What ‘hotspot’ coronavirus states can learn from former 'epicenter' New York

Elise Solé and Stacy Jackman

New York, formerly the “epicenter” of the coronavirus crisis, has entered Phase 4 of the state’s re-opening plan, however other parts of the country — Texas, Arizona, Florida — are experiencing a surge in infections, a trend that Yahoo Life Medical Contributor Dr. Dara Kass calls “absurd.”

“It is almost unbelievable to me after everything we went through in New York...and lost hundreds of thousands of Americans in the process...to watch so many states just ignore that experience, is not just unbelievable and a little bit absurd, it’s completely unfair to the people who live in those states,” Kass tells Yahoo Life.

This week, New York Governor Andrew Cuomo announced that his state, with 398,770 confirmed coronavirus cases, had the lowest death toll (5 people) and hospitalizations (869) since the pandemic began. In March, the New York Times reported that the state had about 5 percent of worldwide coronavirus cases.

Kass says the three aforementioned states rushed to open — Arizona, now with more than 84,000 cases, allowed swimming pools, gyms and spas to resume in mid-May with social distancing measures and Texas, which expired its stay-at-home order on April 30, is home to almost 160,000 cases, a surge that prompted the governor to pause re-opening plans this month. In Florida, where more than 156,000 people are infected, Governor Ron DeSantis has committed to keeping business open. "We're not going back, closing things," he reportedly said, pointing to the socialization of young people as driving most infections.

The U.S. has 2,638,338 confirmed coronavirus cases and, according to the New York Times, Alaska, Arizona, California, Georgia and Idaho, among other states recorded their highest single-day cases.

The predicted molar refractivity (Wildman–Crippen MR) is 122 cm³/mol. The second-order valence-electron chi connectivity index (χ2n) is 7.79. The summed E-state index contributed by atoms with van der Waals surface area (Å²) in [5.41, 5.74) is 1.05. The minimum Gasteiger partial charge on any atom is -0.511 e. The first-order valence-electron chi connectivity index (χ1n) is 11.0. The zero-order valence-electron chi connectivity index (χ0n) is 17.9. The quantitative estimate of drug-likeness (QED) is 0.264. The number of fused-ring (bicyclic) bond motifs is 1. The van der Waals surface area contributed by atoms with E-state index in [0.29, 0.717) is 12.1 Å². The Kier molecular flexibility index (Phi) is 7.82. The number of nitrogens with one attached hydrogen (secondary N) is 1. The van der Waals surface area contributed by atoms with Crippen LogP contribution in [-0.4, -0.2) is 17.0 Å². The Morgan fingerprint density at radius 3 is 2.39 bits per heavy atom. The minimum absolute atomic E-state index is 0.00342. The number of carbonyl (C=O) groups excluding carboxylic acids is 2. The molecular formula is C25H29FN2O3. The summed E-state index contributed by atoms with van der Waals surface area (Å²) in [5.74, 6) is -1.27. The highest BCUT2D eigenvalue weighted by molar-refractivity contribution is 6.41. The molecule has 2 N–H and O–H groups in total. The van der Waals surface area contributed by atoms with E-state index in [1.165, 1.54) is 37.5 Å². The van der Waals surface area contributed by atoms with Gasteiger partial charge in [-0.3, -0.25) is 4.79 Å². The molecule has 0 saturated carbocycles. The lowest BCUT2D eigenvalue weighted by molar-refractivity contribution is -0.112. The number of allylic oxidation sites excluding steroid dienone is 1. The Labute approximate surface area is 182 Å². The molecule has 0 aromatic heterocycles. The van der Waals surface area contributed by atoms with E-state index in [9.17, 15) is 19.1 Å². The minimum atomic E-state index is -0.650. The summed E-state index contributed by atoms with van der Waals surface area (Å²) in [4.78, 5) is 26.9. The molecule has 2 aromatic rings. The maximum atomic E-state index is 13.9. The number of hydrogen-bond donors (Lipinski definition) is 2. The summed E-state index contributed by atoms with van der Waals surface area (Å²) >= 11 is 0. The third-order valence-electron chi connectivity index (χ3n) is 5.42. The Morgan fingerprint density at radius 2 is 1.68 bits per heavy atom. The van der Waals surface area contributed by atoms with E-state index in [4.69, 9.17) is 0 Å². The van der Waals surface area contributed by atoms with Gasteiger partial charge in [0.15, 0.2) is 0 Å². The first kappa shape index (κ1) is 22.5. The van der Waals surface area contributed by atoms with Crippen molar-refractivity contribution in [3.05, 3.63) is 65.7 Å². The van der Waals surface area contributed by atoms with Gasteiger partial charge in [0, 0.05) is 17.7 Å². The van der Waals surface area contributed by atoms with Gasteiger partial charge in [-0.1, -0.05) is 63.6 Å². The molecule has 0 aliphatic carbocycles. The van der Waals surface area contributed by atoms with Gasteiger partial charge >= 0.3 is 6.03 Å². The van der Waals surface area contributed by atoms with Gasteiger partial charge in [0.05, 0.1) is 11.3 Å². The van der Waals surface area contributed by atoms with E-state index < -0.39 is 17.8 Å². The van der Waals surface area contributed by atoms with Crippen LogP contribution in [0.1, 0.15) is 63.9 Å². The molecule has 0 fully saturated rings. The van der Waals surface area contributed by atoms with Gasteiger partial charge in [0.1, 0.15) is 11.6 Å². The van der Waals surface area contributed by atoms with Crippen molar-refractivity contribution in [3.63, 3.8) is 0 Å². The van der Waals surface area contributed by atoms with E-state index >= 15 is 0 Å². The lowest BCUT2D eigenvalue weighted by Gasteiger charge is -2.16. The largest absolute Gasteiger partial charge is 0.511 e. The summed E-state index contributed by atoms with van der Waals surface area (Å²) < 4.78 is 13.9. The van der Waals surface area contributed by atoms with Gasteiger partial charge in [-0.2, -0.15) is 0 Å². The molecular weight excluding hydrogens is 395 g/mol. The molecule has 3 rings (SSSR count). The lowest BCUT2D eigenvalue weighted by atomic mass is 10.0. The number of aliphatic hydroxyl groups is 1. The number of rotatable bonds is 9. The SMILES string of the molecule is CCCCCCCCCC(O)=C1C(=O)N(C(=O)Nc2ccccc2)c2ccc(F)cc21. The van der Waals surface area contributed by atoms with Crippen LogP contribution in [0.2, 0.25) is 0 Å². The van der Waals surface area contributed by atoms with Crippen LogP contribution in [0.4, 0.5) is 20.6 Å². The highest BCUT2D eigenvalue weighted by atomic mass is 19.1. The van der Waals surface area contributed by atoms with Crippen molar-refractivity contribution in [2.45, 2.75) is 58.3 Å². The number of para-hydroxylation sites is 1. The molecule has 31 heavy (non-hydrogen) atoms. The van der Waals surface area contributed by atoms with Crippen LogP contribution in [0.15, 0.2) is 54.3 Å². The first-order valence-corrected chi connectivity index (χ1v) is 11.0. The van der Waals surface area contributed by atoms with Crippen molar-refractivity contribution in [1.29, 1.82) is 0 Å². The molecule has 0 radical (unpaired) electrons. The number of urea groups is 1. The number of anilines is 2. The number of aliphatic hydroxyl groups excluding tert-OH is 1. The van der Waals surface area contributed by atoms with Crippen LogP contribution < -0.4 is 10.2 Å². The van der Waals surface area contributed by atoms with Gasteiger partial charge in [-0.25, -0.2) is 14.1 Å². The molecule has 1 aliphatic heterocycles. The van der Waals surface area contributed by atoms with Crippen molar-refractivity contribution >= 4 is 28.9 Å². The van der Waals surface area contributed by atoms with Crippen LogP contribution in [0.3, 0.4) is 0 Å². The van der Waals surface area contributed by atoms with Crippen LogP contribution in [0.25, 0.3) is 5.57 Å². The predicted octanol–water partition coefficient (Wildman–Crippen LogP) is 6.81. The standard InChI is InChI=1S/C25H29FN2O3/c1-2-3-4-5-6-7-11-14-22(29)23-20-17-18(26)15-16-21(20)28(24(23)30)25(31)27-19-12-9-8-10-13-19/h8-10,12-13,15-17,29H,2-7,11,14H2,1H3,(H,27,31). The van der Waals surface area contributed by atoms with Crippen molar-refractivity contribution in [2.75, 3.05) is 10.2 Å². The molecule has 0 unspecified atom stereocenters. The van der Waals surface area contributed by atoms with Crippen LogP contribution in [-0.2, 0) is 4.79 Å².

“The recent spike in cases in Arizona, Texas, and Florida is related to the fact that the governors of those states did not follow the White House guidelines...and now we're seeing the consequences,” Kass tells Yahoo Life. In April, the Trump administration established three phases for re-opening the country, citing decreasing hospitalizations and testing-and-tracking capacities.

“They're not tracking their cases as an indication of what they should open and what they should close, canceling elective surgeries, increasing the capacity of their hospitals and stopping other patients from coming in and maybe expanding their telemedicine use,” says Kass. “They're not doing a lot of the things that we did in New York to divert our resources away from the hospital for patients that didn't have coronavirus and still take care of them while opening up our beds for the very sick COVID-19 patients being expected to come in.”

“The COVID virus is not acting differently in Arizona or Texas or Florida,” she adds. “We know what’s going to happen there.” Kass speculates that if New York does see “a second wave” it might start due to out-of-state travelers from “hot-spot states.” New York, Connecticut and New Jersey, which Kass applauds in leadership as it relates to COVID-19, now require people coming from 16 different states to quarantine for two weeks.

Gathering for the Fourth of July may spur more infections — Dr. Amesh A. Adalja of the Johns Hopkins Center for Health Security, previously told Yahoo Life “This is going to be the new normal any time there is an activity or occasion where people want to be with other people.” Kass suggests wearing face masks, staying outside where wind may “dilute” the virus, avoiding parades and practicing hand hygiene are effective ways to stay safe.

Regardless of where people reside, some may not take health precautions seriously if they haven’t met anyone who has gotten sick. “When I got the virus myself, I went on Facebook and told everyone I knew...because I wanted people to feel personally connected to this experience,” Kass tells Yahoo Life. “...A lot of people still believe, falsely, that this is only a disease of older people. And if they're young and healthy, it's not going to affect them.”

“We have seen people in their twenties, thirties, and forties pass away,” she says. “This is not something that we need to ignore. Ignorance is not bliss.”  —Video produced by Stacy Jackman.

For the latest coronavirus news and updates, follow along at https://news.yahoo.com/coronavirus. According to experts, people over 60 and those who are immunocompromised continue to be the most at risk. If you have questions, please reference the CDC’s and WHO’s resource guides. 

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